Diving Trip to Sipadan
by Graham Collins
Manchester - Singapore - Sipadan
With a business trip to Singapore looming and no holiday organised for the Red Sea this winter, I looked for an extension to the Singapore trip to get in some good diving.
I first tried some UK dive tour operators to see if a stop-over in Singapore could be organised but the flights were not available. Then it was onto the web for a local operator to book a tour out of Singapore. I found several but selected Waikiki Divers because they seemed to have flexible tour lengths and times. A quick email followed by a phone call put me in touch with Stella Lee from Waikiki who was able to create a six day, five night trip to Sipadan on the day required, and returning in time for the flight back to Manchester.
From Singapore it was a 9:30 am taxi to the Senai airport across the border in Malaysia, a flight to Kotu Kinabalu, followed by another to Tawau, and then a one hour minibus ride to get within one last leg of the destination. A one night stay at the very spacious and quite luxurious Seaquest Hotel in Semporna was the break in the journey.
The following morning at 8:30 am we were met by the mini-bus which transferred us the short distance to the jetty where Palau Sipadan resort tours have their shore base. A 1 hour speedboat ride was the final staqe to get to Kapali where the accommodation is in wooden chalets connected by wooden walkways built over a submerged reef, with a small very white beach uncovered at low tide. No one has been able to stay on Sipadan itself since 1/1/2005, apart from some soldiers whose job is to prevent divers who land there for their surface interval, from wandering off down the beach or into the inerior of the island.
Our group comprised one from England, an American, a Canadian, a Turkish couple and a Japanese, so plenty of opportunity for swapping notes on world diving.
The Sipadan Diving
The check out dive followed later in the morning and was a dive from the jetty at the dive centre. Basically a sandy bottom with coral blocks and quite a variety of small fish. In the afternoon a short boat ride to sweet-lips table led to a similar dive but with somewhat bigger fish (sting rays, large jacks) giant mantis shrimps and a very large turtle. Most evenings the dive centre organised a dusk dive for those with the energy left. Some considerable time was spent trying to get photgraphs of a shy mandarin fish.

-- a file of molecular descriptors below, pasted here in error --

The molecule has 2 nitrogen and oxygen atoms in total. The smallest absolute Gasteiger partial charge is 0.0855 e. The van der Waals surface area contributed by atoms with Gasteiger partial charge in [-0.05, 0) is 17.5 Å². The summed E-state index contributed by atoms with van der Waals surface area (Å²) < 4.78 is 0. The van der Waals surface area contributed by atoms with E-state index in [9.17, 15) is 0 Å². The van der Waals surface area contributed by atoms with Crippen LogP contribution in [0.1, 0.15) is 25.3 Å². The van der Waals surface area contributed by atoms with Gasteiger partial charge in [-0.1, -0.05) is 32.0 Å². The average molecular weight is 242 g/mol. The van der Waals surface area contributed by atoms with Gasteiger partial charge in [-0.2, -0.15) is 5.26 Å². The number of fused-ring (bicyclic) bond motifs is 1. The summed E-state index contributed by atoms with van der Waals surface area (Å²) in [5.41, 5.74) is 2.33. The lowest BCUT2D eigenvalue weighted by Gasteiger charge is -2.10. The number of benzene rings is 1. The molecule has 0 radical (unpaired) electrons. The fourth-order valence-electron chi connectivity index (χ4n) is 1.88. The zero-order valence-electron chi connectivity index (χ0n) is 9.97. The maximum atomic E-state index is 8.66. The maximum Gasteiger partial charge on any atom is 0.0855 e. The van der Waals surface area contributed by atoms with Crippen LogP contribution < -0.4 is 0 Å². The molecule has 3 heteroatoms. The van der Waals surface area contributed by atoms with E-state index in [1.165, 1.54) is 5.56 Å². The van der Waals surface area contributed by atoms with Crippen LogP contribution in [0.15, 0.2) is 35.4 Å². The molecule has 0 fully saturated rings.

The next day we took the boat to Sipadan (about half an hour away with 300-400 horsepower behind us). In the morning we dived at the coral garden area, and after a break went to the South Point. Here the life was what you might expect from one of the top dive sites in the world. I counted 11 white tip reef sharks resting on the bottom, was passed by a six foot tiger shark going the other way, one Napolean wrasse, too many turtles to count and an octopus in the shallows at the end of the dive.
For variety we also went to Mabul Island where we dived in the junk underneath the SeaVentures rig. Here were plenty of exotic small creatures (nudibranchs, frog fish etc) but too much man-made rubbish for my liking.
Further dives at Sipadan saw similar numbers of macro creatures, including a large shoal of barracuda forming the traditional swirling cylinder, and again an unlimited selection of turtles.
We were extremely well looked after by the staff at Kapalai, the food was good, the weather warm but really quite windy (which keeps the huts cool at least).
Trip of a Lifetime
The trip was well organised, everything went just like clockwork but was very relaxed at the same time. So if you get as far as Singapore I stringly recommend you contact Stella at Waikiki Divers and let them organise the trip of a lifetime for you.
- Globetrotter Dive Guide: Malaysia
- by Jack
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- A divers' guide to Underwater Malaysia Macrolife
- by Andrea and Antonella Ferrari, Paperback, Nautilus Publishing, 462 pages, 2004
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- Malaysia, Singapore and Brunei (Rough Guide Travel Guides)
- by Richard Lim, Paperback and Kindle, 632 pages, 2012
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